Mark Rutte, the centre-right Dutch prime minister, described Wednesday's parliamentary elections as continental Europe's first test in 2017 of the anti-establishment populism that pulled the UK out of the EU and elected Donald Trump as US president.
Having emerged as the emphatic winner, Mr Rutte has good reason to contend that, in this corner of Europe, the Dutch dyke has held back the tide of populism.
His victory will give hope to mainstream French political forces that hope to deny Marine Le Pen of the far-right National Front in the April-May presidential election. But the Dutch and French votes are different in crucial respects.
If Ms Le Pen makes it through to the knockout round on May 7, she will be in a one-on-one contest against an opponent from the political mainstream. Voters will face a simple choice, as they did in Mr Trump's fight against Hillary Clinton and in the UK referendum on leaving the EU.
In the Dutch election, voters chose from a multiplicity of parties in an electoral system characterised by a strong dose of proportional representation. This limited the ability of extremists to score a shock victory.
The larger point is that Mr Rutte's success comes at a price. The social and cultural tensions that give sustenance to populism in the Netherlands have not gone away just because of Mr Rutte's triumph.
Mr Rutte's VVD and the Christian Democratic CDA, another centre-right party, neutralised the challenge of the far-right, anti-Islamic Geert Wilders by incorporating some of Mr Wilders' themes into their campaigns. Race, identity and patriotism smoothed the path to Mr Rutte's success.
One highlight of the prime minister’s campaign was a full-page letter, published in Dutch newspapers, that attacked certain immigrants, implicitly of Muslim origin, for refusing to integrate into society. “Behave normally or leave,” he warned them.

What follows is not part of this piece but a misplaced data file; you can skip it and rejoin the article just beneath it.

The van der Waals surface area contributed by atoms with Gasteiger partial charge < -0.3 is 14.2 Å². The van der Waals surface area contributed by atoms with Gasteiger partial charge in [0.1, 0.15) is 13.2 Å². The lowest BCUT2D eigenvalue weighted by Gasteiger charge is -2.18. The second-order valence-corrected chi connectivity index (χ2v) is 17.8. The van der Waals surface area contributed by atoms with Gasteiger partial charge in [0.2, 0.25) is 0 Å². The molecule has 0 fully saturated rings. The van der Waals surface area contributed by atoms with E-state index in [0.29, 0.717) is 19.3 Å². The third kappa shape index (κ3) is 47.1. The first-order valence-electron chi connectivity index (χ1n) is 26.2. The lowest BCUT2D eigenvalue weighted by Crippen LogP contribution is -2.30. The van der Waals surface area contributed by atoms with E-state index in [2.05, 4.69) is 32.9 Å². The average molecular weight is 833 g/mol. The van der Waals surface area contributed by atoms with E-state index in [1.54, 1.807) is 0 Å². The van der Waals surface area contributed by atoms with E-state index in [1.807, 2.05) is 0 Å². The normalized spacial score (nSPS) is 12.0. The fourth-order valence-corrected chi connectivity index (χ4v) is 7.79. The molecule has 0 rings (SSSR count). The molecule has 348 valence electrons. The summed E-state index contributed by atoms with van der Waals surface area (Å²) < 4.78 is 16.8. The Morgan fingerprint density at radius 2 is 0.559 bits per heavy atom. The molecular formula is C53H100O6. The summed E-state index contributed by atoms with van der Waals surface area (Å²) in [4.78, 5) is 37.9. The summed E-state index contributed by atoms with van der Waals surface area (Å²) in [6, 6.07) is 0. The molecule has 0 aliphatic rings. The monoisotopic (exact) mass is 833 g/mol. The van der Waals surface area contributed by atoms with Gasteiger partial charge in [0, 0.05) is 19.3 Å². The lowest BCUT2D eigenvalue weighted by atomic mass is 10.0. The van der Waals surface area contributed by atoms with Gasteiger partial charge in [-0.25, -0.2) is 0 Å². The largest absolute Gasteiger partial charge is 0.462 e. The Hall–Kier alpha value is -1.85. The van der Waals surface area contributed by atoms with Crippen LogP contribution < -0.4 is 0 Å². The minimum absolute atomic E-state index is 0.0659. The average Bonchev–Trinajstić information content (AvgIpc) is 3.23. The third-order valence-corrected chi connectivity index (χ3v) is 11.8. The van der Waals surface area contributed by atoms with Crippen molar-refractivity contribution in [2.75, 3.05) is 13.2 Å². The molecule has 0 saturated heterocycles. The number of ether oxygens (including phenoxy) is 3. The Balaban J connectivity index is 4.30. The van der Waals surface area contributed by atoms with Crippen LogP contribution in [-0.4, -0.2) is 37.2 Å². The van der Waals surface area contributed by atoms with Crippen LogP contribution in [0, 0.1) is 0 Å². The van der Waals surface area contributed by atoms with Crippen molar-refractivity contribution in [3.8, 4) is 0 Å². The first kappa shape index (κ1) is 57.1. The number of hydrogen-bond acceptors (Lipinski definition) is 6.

In similar fashion, Sybrand Buma, leader of the CDA, forecast to come third in the election, demanded that the singing of the national anthem should be mandatory in schools.
In this way Mr Wilders was both a loser and a winner of the election. He lost because his PVV party is expected to gain only 20 seats in the 150-seat lower house of parliament, compared with 33 for the VVD and 19 for the CDA.
But Mr Wilders won in the sense that he helped to wrench Dutch politics as a whole to the right. The effect is similar to that achieved by the UK Independence party in Britain and the National Front in France.
Mr Wilders ran a peculiar campaign. He published a manifesto one page in length, with 11 bullet points. He remained largely invisible to voters except for tweets (he cancelled public appearances because of threats to his personal safety). He played down elements of his programme, such as withdrawing the Netherlands from the EU and eurozone.
Yet this is by no means the end of Mr Wilders or the Dutch radical right. The social basis of their support remains intact. As Catherine de Vries, a Dutch politics professor at the UK's Essex university, points out, Mr Wilders and the PVV attract voters who distrust political elites, are hostile to foreigners, are critical of the EU and lack a university education.
All these factors will form part of the Dutch political scene for years to come. So, too, will the problem of Muslim immigrants insufficiently integrated into Dutch life because of poor schooling, higher levels of unemployment and cultural distance.